It is uncertain what impact the bankruptcy filing by Briggs & Stratton will have on its plant in Auburn, where the company’s 575 workers make it the second largest manufacturing employer in Lee County.
On Monday, the Wisconsin-based company, more than a century old and the world’s largest maker of gasoline engines for outdoor power equipment, sought Chapter 11 protection from creditors in a St. Louis bankruptcy court.
Debt of more than $1 billion is the leading cause of the company’s falter. Sales have also been down, in part owing to the virus crisis, but also because of the bankruptcy of Sears, one of its traditional sales outlets, and an increase in competition from other manufacturers and their sales outlets in big box stores.
In 2018, Briggs & Stratton announced its investment in a major distribution center Auburn, naming it as one of two principal U.S. distribution points, after consolidation of smaller units.
In 2017, the company announced an investment of $12 million in an Auburn expansion to begin production of Vanguard commercial V-twin engines, its leading product line.
Those recent investments no doubt added to the company’s debt, but they also make the Auburn facility a valuable asset in the process of streamlining and asset selloff.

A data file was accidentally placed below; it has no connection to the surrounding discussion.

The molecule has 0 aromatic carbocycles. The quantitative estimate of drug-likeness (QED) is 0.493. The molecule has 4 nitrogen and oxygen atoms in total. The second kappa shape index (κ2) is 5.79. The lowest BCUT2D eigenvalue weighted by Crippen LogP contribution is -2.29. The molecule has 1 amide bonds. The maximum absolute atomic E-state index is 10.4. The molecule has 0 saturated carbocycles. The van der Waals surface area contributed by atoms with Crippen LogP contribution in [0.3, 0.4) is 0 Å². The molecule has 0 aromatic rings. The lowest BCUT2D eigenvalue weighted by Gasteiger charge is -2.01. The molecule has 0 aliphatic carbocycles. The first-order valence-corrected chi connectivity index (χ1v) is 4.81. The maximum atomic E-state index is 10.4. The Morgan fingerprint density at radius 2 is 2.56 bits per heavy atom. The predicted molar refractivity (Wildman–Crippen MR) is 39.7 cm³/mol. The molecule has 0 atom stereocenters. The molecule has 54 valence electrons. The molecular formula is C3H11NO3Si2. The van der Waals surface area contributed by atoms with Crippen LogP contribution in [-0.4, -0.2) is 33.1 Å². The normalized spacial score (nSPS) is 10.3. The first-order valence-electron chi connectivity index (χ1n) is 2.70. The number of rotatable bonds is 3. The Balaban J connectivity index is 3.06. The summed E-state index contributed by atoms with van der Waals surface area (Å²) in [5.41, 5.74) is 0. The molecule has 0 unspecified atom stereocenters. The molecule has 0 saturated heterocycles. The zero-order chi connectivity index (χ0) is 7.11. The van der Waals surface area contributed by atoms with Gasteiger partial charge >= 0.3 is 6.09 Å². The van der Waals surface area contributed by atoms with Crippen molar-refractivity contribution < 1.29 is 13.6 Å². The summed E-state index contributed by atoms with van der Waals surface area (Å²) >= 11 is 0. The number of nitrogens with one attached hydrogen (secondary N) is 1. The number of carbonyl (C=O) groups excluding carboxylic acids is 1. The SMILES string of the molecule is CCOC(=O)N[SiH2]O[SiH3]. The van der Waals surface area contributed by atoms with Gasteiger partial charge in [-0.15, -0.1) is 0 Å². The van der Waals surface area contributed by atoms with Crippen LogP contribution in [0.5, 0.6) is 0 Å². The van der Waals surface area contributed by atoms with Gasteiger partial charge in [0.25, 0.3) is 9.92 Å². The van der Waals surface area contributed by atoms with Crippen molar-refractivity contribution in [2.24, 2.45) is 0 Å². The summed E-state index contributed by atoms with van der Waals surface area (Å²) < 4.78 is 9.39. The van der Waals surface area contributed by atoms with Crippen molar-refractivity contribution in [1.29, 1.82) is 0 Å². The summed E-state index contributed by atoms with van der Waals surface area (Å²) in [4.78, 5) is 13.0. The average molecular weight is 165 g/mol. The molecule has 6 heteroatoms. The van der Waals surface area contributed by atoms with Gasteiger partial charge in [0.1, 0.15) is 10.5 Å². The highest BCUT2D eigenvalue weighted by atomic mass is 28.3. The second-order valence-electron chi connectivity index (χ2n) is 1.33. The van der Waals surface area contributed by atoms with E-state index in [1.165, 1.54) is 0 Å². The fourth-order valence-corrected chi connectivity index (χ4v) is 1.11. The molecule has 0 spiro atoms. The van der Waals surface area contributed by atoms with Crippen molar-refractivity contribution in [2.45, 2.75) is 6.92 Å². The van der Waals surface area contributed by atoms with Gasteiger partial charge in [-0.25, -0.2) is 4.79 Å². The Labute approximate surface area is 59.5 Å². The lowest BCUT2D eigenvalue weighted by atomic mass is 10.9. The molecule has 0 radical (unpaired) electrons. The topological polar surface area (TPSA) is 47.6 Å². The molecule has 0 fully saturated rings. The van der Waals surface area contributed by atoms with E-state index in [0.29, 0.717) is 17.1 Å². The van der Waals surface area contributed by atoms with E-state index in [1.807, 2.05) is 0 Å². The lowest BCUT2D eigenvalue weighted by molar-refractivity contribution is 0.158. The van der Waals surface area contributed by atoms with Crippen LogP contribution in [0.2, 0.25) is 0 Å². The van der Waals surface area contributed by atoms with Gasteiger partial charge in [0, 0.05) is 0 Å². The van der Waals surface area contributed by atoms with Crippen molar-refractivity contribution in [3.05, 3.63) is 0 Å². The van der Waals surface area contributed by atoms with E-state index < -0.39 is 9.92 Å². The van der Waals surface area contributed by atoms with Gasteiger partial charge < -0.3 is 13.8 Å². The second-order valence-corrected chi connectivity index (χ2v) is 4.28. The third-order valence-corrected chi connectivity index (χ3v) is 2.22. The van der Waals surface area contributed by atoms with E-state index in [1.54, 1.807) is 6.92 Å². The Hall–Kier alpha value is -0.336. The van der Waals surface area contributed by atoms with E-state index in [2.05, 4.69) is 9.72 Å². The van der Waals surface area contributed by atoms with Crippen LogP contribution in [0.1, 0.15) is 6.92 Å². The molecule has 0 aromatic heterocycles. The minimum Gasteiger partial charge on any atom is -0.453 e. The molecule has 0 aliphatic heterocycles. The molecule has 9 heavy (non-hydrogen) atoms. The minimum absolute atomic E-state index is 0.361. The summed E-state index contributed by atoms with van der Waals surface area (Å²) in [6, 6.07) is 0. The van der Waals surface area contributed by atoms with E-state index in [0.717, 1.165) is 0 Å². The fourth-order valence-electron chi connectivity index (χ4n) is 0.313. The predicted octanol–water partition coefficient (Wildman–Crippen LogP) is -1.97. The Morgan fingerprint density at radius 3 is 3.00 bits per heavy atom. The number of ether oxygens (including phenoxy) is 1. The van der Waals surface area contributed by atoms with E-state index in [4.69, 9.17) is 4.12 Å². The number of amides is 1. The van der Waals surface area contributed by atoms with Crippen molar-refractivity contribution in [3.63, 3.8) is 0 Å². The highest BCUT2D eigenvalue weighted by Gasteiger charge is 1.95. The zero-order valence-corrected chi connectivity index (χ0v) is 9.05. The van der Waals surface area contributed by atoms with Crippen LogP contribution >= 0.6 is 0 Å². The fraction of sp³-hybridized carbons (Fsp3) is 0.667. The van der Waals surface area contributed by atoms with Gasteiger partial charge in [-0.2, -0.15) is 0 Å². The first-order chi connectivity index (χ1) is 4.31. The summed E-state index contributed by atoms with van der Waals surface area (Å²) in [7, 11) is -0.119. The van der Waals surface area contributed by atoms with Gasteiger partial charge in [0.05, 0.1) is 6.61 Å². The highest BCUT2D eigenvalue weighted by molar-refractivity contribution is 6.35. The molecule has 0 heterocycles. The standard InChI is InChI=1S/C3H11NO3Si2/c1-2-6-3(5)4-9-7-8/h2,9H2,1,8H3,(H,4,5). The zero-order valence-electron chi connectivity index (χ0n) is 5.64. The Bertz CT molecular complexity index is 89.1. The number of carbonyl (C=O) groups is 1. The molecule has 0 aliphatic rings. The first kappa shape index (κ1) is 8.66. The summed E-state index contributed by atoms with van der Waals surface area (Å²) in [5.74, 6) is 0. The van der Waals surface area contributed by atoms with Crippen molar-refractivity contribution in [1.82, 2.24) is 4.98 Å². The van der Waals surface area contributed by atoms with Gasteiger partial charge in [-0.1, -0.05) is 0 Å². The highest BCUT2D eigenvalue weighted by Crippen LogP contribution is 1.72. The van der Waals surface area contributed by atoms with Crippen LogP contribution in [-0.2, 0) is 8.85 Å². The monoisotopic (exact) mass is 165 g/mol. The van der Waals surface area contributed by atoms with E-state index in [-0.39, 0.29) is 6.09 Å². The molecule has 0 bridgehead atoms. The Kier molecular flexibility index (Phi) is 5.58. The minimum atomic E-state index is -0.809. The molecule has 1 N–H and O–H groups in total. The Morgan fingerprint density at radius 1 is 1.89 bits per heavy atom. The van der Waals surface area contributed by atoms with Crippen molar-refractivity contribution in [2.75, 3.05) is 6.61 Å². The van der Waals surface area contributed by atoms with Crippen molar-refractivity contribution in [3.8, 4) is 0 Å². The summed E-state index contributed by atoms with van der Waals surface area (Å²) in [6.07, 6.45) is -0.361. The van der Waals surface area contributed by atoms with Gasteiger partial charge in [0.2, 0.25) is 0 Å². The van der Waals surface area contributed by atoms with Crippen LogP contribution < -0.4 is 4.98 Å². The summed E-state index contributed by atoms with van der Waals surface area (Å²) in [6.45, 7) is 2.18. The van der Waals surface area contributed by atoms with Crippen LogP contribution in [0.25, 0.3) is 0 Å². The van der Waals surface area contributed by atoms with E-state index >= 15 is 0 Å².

Briggs & Stratton’s bankruptcy filing included a $550 million bid for the company from KPS Capital Partners, a New York private equity firm, which promises to keep the company in operation while reducing its debt.
In April 2019, Briggs & Stratton’s stock (US:BGG) hit a 44-year low, plunging 44.5 percent on news that it missed a dividend payment and was closing a 630-worker manufacturing plant in Kentucky.
Trading of the stock was halted Monday after announcement of the bankruptcy filing. According to Bloomberg, KPS’s offer wouldn’t be enough to cover all the outstanding obligations, “which means that shareholders could be wiped out.”